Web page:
2018 Infiniti QX50
Previously known as the EX37, Infiniti's compact crossover was rebadged as the QX50 as part of Infiniti's lineup-wide renaming strategy. The model has entered its last model year on the market.
It may wear a different badge on its tailgate, but familiar elements like an agile rear-wheel-drive platform and a strong V6 mean the 'ute remains the sports car of compact luxury crossovers. While it entails a few compromises compared to rivals - chief among them slightly cramped rear seats and unimpressive cargo space - buyers looking for a practical but fun all-weather vehicle will find much to like.
The QX50 rides on a modernized version of the Q40 sports sedan's athletic architecture. These underpinnings help the crossover feel like a smaller, lower vehicle in turns, despite a ride that's quite comfortable even overly poorly maintained roads.
Power comes from a carry-over 3.7-liter V6 that produces 325 horsepower and 267 lb-ft of torque. With the help of a seven-speed automatic transmission, the mill is powerful enough to propel the QX50 from zero-to-60 mph in around six seconds while still returning 17 mpg in the city and 25 mpg on the highway in rear-wheel-drive form.
An optional all-wheel-drive system prepares the crossover for the worst the four seasons can throw at it while only reducing city mileage by a single mpg.
Outside, the QX50's sleek styling reflects its sporty nature. Highlights include Infiniti's corporate double-arch grille, L-shaped headlights and abbreviated front and rear overhangs. The price for the small size and expanded rear passenger compartment is a cargo hold that's smaller than most competing crossovers. At 18.6 cubic feet, the main cargo space is respectable, but the 47.4 cubes available with the rear seats folded down is significantly less than some rivals offer.
While not enormous, the QX50's cabin is quite well furnished. Soft-touch materials and premium leather are used generously throughout, and the well-designed front seats should allow people of all shapes and sizes to ride in comfort up front.
Trim Level Breakdown
The QX50 is offered in two trim levels—QX50 and QX50 AWD.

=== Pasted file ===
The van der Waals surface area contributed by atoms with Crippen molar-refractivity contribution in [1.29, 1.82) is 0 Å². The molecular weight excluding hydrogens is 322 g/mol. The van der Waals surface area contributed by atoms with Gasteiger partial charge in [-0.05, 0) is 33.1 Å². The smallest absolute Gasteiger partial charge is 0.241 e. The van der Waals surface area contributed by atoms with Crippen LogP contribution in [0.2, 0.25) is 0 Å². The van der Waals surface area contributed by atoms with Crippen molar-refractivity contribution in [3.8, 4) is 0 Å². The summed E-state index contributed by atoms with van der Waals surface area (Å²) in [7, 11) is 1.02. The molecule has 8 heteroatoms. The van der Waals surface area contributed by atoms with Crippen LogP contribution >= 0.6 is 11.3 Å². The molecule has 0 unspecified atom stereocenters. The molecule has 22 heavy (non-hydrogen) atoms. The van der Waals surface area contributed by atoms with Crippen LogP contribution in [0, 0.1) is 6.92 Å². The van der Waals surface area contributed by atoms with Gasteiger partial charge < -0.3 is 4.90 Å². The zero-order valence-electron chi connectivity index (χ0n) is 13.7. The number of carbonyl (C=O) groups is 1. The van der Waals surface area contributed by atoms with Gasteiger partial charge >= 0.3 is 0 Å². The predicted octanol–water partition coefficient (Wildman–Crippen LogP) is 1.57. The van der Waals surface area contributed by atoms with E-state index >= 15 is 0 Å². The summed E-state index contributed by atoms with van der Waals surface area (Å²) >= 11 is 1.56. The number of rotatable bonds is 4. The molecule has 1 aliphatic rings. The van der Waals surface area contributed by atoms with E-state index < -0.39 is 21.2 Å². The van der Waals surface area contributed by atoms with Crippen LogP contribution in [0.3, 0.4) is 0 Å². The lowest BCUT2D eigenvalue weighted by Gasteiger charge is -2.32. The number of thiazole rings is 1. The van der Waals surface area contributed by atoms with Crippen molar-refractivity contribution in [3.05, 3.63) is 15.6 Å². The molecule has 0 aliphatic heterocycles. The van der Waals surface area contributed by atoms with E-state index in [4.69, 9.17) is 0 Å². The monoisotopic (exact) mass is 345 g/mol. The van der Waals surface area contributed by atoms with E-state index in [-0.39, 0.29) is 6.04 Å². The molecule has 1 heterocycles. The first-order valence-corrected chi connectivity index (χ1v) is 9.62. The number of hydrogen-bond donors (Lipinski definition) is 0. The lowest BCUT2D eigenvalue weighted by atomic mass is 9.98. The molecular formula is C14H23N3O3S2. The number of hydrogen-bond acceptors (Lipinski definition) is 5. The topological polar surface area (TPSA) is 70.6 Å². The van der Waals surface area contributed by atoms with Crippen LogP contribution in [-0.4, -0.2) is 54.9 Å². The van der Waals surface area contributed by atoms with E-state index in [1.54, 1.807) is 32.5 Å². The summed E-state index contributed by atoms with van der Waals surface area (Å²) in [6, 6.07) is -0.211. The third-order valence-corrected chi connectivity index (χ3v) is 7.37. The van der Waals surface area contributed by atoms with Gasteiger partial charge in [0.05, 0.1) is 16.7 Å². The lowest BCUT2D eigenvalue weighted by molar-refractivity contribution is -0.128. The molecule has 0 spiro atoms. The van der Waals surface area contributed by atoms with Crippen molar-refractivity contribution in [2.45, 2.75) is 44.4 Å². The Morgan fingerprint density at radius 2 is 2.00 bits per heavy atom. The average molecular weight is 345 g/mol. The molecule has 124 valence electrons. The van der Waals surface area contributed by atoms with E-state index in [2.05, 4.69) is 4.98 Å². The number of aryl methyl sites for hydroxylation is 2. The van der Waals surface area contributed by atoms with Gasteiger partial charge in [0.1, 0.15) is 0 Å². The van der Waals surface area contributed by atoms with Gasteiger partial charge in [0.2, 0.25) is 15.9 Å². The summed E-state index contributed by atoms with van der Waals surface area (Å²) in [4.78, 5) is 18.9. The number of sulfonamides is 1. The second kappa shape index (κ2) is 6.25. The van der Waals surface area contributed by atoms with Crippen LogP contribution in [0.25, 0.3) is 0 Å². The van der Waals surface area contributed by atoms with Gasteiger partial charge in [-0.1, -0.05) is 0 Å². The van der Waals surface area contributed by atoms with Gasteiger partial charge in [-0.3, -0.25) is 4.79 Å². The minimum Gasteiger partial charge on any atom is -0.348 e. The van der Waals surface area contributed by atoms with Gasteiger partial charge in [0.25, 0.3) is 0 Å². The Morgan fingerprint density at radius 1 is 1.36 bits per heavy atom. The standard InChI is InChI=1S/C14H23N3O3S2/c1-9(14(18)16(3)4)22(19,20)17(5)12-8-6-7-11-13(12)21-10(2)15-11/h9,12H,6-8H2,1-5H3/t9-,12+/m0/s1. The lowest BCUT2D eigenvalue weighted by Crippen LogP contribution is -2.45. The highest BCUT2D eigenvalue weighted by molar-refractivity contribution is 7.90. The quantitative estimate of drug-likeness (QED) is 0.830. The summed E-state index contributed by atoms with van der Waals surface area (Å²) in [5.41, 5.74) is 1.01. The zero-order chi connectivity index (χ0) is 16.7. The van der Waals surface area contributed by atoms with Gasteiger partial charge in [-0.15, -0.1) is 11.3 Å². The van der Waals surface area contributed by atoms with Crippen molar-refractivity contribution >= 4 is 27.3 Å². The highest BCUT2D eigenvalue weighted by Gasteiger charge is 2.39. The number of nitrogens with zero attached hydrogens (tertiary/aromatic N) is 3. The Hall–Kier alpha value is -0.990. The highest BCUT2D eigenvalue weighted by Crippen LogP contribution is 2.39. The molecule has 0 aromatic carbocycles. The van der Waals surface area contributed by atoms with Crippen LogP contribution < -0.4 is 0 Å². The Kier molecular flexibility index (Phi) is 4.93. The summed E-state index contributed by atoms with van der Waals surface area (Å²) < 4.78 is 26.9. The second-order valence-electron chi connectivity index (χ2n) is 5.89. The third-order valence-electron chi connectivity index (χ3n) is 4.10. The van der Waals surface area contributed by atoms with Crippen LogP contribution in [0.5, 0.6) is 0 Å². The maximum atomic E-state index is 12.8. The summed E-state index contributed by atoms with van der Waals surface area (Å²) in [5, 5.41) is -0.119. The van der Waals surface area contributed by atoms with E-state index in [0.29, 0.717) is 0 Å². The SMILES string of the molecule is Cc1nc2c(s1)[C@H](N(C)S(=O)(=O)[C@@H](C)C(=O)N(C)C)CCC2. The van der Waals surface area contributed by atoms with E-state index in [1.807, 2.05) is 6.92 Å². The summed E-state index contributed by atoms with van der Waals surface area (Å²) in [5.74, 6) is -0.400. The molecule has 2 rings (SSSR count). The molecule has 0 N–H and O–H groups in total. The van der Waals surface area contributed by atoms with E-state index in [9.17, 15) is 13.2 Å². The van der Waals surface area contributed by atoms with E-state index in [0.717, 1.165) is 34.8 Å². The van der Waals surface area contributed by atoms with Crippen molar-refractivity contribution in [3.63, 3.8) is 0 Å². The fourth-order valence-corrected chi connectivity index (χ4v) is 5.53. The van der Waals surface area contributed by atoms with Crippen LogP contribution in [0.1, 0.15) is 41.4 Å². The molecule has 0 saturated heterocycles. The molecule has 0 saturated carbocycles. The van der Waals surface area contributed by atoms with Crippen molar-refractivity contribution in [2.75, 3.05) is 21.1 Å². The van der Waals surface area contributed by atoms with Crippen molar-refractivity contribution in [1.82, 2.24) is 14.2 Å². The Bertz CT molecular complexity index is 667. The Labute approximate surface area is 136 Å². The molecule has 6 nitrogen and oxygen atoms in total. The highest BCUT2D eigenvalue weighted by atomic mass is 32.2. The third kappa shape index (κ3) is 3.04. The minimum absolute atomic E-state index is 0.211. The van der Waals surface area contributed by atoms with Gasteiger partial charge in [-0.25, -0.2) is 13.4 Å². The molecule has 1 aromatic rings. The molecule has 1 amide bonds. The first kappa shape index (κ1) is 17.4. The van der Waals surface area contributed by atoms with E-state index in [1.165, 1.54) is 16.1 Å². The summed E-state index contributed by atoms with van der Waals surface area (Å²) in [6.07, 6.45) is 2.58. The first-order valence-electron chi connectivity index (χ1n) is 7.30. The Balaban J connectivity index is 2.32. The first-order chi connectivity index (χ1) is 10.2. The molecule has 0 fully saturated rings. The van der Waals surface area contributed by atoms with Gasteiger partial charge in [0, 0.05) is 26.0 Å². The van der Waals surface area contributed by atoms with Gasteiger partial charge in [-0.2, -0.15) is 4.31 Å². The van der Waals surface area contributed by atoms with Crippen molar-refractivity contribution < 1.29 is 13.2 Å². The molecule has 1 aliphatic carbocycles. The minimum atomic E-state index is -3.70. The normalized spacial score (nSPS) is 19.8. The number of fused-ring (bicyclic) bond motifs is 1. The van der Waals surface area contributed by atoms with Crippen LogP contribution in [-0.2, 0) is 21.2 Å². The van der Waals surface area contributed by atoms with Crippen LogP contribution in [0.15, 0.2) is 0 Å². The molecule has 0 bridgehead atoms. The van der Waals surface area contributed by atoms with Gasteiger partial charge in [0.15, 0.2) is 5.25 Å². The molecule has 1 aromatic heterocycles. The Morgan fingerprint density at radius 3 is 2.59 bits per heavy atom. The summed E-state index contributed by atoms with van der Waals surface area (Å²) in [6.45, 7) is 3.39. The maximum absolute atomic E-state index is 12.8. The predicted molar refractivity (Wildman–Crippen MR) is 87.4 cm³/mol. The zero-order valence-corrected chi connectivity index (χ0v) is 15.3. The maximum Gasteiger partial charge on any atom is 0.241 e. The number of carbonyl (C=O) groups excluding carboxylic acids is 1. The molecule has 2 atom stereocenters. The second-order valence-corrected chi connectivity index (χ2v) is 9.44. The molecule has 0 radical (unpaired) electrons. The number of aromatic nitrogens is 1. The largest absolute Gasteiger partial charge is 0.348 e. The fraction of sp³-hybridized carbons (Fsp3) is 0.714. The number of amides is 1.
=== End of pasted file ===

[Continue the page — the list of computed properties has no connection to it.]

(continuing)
The entry-level QX50 trim comes standard with leather upholstery, Bluetooth connectivity, dual-zone automatic climate control, power-adjustable front seats, a six-speaker AM/FM/CD stereo system with a USB input and SiriusXM radio, a rear-view camera a seven-inch driver information display and 18-inch aluminum-alloy wheels.
If you're looking to upgrade, Infiniti offers four different option packages for the QX50 (up from three previously).
The first step up is the Premium package, which adds BOSE premium audio with two subwoofers, advanced climate control, two-position driver's seat memory, reverse-tilt side mirrors and a power tilt/telescoping steering column.
The newest addition is the Premium Plus package, which adds navigation, Infiniti's "Around View" 360-degree camera system and front/rear parking sensors.
The Deluxe Touring package includes upgraded wheels (19"), HID headlights, adaptive front lighting, power driver's seat lumbar support, an 8-way power driver's seat, power folding rear seats and a premium stitched meter hood.
The Technology Package adds lane departure warning with lane departure prevention, intelligent cruise control (from zero to cruise speed), distance control assist, intelligent brake assist with forward collision warning and blind spot monitoring.
The QX50 comes standard with Nissan's fluid finish paint technology. The technology allows for minor scratches in the EX's clearcoat to disappear in hours or days thanks to an elastic resin that flows back into shape after being damaged.
All QX50 models come standard with dual front, front side and full-length side curtain airbags in addition to traction and stability and controls systems.
A number of optional safety systems are available as part of the Technology Package (detailed above)